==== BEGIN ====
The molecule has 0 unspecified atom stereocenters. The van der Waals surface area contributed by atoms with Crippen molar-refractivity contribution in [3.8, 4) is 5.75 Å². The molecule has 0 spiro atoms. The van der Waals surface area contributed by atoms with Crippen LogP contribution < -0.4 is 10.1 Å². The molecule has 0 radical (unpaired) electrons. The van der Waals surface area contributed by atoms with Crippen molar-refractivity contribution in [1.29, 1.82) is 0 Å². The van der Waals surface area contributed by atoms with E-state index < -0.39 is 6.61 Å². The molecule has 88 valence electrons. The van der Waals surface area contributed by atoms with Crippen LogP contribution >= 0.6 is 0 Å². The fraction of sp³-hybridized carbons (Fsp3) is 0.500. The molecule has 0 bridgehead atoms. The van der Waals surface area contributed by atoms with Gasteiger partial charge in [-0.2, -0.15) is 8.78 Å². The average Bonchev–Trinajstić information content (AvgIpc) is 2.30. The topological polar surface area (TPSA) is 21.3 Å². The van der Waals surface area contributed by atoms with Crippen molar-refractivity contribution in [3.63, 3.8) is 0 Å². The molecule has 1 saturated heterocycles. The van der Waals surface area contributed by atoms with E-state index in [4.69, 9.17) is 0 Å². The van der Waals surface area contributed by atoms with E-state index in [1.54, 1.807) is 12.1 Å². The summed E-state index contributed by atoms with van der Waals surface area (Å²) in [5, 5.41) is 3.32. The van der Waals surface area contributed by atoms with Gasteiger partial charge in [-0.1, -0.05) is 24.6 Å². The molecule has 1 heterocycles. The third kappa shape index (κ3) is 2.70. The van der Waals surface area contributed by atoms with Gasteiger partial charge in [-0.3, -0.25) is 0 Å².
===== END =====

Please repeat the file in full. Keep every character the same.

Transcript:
The molecule has 0 unspecified atom stereocenters. The van der Waals surface area contributed by atoms with Crippen molar-refractivity contribution in [3.8, 4) is 5.75 Å². The molecule has 0 spiro atoms. The van der Waals surface area contributed by atoms with Crippen LogP contribution < -0.4 is 10.1 Å². The molecule has 0 radical (unpaired) electrons. The van der Waals surface area contributed by atoms with Crippen molar-refractivity contribution in [1.29, 1.82) is 0 Å². The van der Waals surface area contributed by atoms with E-state index < -0.39 is 6.61 Å². The molecule has 88 valence electrons. The van der Waals surface area contributed by atoms with Crippen LogP contribution >= 0.6 is 0 Å². The fraction of sp³-hybridized carbons (Fsp3) is 0.500. The molecule has 0 bridgehead atoms. The van der Waals surface area contributed by atoms with Gasteiger partial charge in [-0.2, -0.15) is 8.78 Å². The average Bonchev–Trinajstić information content (AvgIpc) is 2.30. The topological polar surface area (TPSA) is 21.3 Å². The van der Waals surface area contributed by atoms with Crippen molar-refractivity contribution in [3.63, 3.8) is 0 Å². The molecule has 1 saturated heterocycles. The van der Waals surface area contributed by atoms with E-state index in [4.69, 9.17) is 0 Å². The van der Waals surface area contributed by atoms with E-state index in [1.54, 1.807) is 12.1 Å². The summed E-state index contributed by atoms with van der Waals surface area (Å²) in [5, 5.41) is 3.32. The van der Waals surface area contributed by atoms with Gasteiger partial charge in [-0.1, -0.05) is 24.6 Å². The molecule has 1 heterocycles. The third kappa shape index (κ3) is 2.70. The van der Waals surface area contributed by atoms with Gasteiger partial charge in [-0.3, -0.25) is 0 Å².